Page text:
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Volume 73, Number 27 | November 05 - 11, 2003



Scoopy’s notebook

Site specific: Karen and Carmen DeMarco e-mailed us regarding last week’s Villager article on the Bottom Line to point out that the savethebottomline.com Web site was designed by them and that they maintain it as well. Allan Pepper, the club’s co-owner, said it’s true, the club has nothing to do with the site, but that he appreciates the help. The Web site was set up when it became clear that N.Y.U. was moving to evict the club. But it was only after the court date on Oct. 23 when the Bottom Line found itself short of the required renovation funds that the site started accepting small cash donations. Over $5,500 had been raised as of Tuesday night, Pepper said. “Nice people,” he said of the DeMarcos who operate the site from their home somewhere in New Jersey.


Park plaint: Al Butzel, executive director of Friends of Hudson River Park, was giving a presentation about the park to the Tribeca Organization last week, when an audience member interjected. “The irony is the community that opposed the park for so long got it first,” said Albert Capsouto, of Capsouto Freres restaurant and chairperson of Community Board 1’s Tribeca Committee, clearly referring to the Village. Butzel didn’t disagree with him. “That’s true,” he said.


Double D: We were talking to Jim Smith, Community Board 2’s chairperson, about the ice-skating rink dilemma in Hudson River Park, when we told him we had one more question. “Don’t ask me about Doris Diether, or I’m going to hang up!” Smith warned. “One – two – three…” We hadn’t been planning to mention the “D” word. Honest. Of course, Diether, the board’s acknowledged zoning maven, remains in purgatory, after having been booted from the board’s Zoning Committee. Oops, sorry, we just mentioned her name again.


Bucks ahoy! We hear from a reliable source that the Hudson River Park Trust recently settled with the owner of the Flying Neutrinos houseboat, which the Trust towed away three years ago from the park’s waters south of Pier 25 in Tribeca, charging it was illegally moored. The settlement is reportedly in excess of $100,000, though a confidentiality agreement reportedly prevents the recipient from discussing the amount. The houseboat’s owner had charged the vessel was seized without due process after he had gone ashore. His cat was also lost in the incident.


Picture perfect: Villager photographer Lorenzo Ciniglio married Jennifer Weisbord at the Yale Club on Oct. 12. Weisbord, a New York Post photographer, and Cingilio are both Tribeca residents.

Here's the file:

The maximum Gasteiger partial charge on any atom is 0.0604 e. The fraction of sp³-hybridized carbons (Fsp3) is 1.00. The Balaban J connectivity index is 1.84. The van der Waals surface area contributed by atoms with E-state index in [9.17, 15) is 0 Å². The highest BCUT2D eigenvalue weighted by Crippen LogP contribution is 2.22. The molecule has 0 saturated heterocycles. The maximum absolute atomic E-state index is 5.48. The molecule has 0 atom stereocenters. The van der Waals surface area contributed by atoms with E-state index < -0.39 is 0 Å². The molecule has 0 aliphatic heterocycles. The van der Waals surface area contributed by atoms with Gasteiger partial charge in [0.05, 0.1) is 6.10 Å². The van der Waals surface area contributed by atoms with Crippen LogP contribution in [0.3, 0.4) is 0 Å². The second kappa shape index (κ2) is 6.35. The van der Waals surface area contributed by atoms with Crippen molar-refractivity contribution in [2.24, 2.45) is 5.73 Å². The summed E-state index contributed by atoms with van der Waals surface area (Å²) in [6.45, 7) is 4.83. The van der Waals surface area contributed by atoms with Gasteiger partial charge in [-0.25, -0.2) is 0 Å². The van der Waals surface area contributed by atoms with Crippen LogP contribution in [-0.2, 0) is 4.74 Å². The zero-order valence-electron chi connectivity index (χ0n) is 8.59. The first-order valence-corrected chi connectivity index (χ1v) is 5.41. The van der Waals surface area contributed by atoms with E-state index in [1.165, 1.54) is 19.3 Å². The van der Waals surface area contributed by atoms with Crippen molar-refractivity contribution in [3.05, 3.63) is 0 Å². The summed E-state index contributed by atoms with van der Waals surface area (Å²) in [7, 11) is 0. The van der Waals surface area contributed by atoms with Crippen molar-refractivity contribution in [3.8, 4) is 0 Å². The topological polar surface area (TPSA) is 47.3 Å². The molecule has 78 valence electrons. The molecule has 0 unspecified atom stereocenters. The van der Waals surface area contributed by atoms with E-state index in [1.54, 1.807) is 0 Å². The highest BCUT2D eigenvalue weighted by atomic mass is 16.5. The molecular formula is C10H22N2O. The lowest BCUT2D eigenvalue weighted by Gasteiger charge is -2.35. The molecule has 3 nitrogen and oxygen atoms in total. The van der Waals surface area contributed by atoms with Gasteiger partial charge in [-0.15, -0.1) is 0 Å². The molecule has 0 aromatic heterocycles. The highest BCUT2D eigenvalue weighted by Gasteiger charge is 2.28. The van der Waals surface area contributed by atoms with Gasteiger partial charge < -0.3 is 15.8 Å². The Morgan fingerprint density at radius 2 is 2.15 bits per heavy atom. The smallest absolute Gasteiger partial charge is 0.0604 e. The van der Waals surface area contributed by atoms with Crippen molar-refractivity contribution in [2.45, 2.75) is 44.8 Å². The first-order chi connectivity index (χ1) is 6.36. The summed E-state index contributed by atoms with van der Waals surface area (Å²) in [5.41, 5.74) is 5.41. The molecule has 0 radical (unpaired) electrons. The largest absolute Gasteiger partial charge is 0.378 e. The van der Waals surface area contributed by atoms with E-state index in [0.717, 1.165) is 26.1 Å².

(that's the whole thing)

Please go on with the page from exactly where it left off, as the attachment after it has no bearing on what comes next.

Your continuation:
Correction: Regarding last week’s article on the commemorative book on the history of the Village’s P.S. 41, editor Laurie Fried contacted us to point out that the school opened in February 1958, not 1957, also that, “The P.S. 41 children and parents did not save the Jefferson Market Courthouse from the wrecking ball in the ’60s. (That distinction goes to Ruth Wittenberg and other activists.) The P.S. 41 children and their families protested the impending closing of the Jefferson Market Library in October 1974 with a march and rally.” Fried said she’s looking forward to finishing up the book by the end of the year and sharing it with the Greenwich Village community and friends of P.S. 41.


Hill of an idea: In last week’s article on the renaming of La Plaza Cultural for the late Lower East Side activist Armando Perez, we failed to mention an interesting historical item. Chino Garcia, who co-founded CHARAS/El Bohio with Perez, down the block from the garden at E. Ninth St. and Avenue C, recalled how they had the idea to cart some of the massive quantity of garbage that had been dumped in La Plaza’s lot to Tompkins Sq. Park to create a hill. Garbage was also taken from empty lots on E. Sixth and Eighth Sts. — where low-rise Housing Authority projects were to be built — for the pile, which was then covered by hundreds of pounds of soil donated by the Parks Dept., and which became a sledding hotspot. “It’s probably the only hill on the Lower East Side,” Garcia boasted, adding he was glad that when the park was renovated in 1991, the city didn’t completely remove the hill. “That hill became a symbol for the community.”


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